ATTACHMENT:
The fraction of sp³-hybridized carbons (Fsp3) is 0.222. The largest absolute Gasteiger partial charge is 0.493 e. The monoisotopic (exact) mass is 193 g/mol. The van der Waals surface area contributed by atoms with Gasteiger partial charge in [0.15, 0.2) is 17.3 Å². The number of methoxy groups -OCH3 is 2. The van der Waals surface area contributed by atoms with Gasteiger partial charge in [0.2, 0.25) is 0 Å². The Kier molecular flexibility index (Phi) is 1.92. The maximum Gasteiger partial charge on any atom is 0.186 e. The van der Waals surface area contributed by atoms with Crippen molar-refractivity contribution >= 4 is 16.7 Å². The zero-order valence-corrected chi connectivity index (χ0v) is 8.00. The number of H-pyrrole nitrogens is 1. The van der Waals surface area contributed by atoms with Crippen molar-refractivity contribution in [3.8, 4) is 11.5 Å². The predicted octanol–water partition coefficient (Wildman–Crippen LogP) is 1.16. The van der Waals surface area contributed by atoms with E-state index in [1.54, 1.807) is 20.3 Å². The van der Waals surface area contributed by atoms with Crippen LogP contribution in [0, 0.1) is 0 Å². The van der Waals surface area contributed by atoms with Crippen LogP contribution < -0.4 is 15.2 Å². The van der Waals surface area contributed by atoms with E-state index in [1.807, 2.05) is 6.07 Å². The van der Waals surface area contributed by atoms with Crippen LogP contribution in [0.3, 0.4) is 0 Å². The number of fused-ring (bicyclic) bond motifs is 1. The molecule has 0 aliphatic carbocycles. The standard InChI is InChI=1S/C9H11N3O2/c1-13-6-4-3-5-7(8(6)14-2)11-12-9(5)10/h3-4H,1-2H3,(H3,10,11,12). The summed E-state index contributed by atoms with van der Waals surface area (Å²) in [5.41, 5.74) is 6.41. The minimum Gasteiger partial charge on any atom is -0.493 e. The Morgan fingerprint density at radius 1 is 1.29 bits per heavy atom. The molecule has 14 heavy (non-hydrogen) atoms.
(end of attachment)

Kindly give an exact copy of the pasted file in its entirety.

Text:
The fraction of sp³-hybridized carbons (Fsp3) is 0.222. The largest absolute Gasteiger partial charge is 0.493 e. The monoisotopic (exact) mass is 193 g/mol. The van der Waals surface area contributed by atoms with Gasteiger partial charge in [0.15, 0.2) is 17.3 Å². The number of methoxy groups -OCH3 is 2. The van der Waals surface area contributed by atoms with Gasteiger partial charge in [0.2, 0.25) is 0 Å². The Kier molecular flexibility index (Phi) is 1.92. The maximum Gasteiger partial charge on any atom is 0.186 e. The van der Waals surface area contributed by atoms with Crippen molar-refractivity contribution >= 4 is 16.7 Å². The zero-order valence-corrected chi connectivity index (χ0v) is 8.00. The number of H-pyrrole nitrogens is 1. The van der Waals surface area contributed by atoms with Crippen molar-refractivity contribution in [3.8, 4) is 11.5 Å². The predicted octanol–water partition coefficient (Wildman–Crippen LogP) is 1.16. The van der Waals surface area contributed by atoms with E-state index in [1.54, 1.807) is 20.3 Å². The van der Waals surface area contributed by atoms with Crippen LogP contribution in [0, 0.1) is 0 Å². The van der Waals surface area contributed by atoms with Crippen LogP contribution < -0.4 is 15.2 Å². The van der Waals surface area contributed by atoms with E-state index in [1.807, 2.05) is 6.07 Å². The van der Waals surface area contributed by atoms with Crippen LogP contribution in [0.3, 0.4) is 0 Å². The number of fused-ring (bicyclic) bond motifs is 1. The molecule has 0 aliphatic carbocycles. The standard InChI is InChI=1S/C9H11N3O2/c1-13-6-4-3-5-7(8(6)14-2)11-12-9(5)10/h3-4H,1-2H3,(H3,10,11,12). The summed E-state index contributed by atoms with van der Waals surface area (Å²) in [5.41, 5.74) is 6.41. The minimum Gasteiger partial charge on any atom is -0.493 e. The Morgan fingerprint density at radius 1 is 1.29 bits per heavy atom. The molecule has 14 heavy (non-hydrogen) atoms.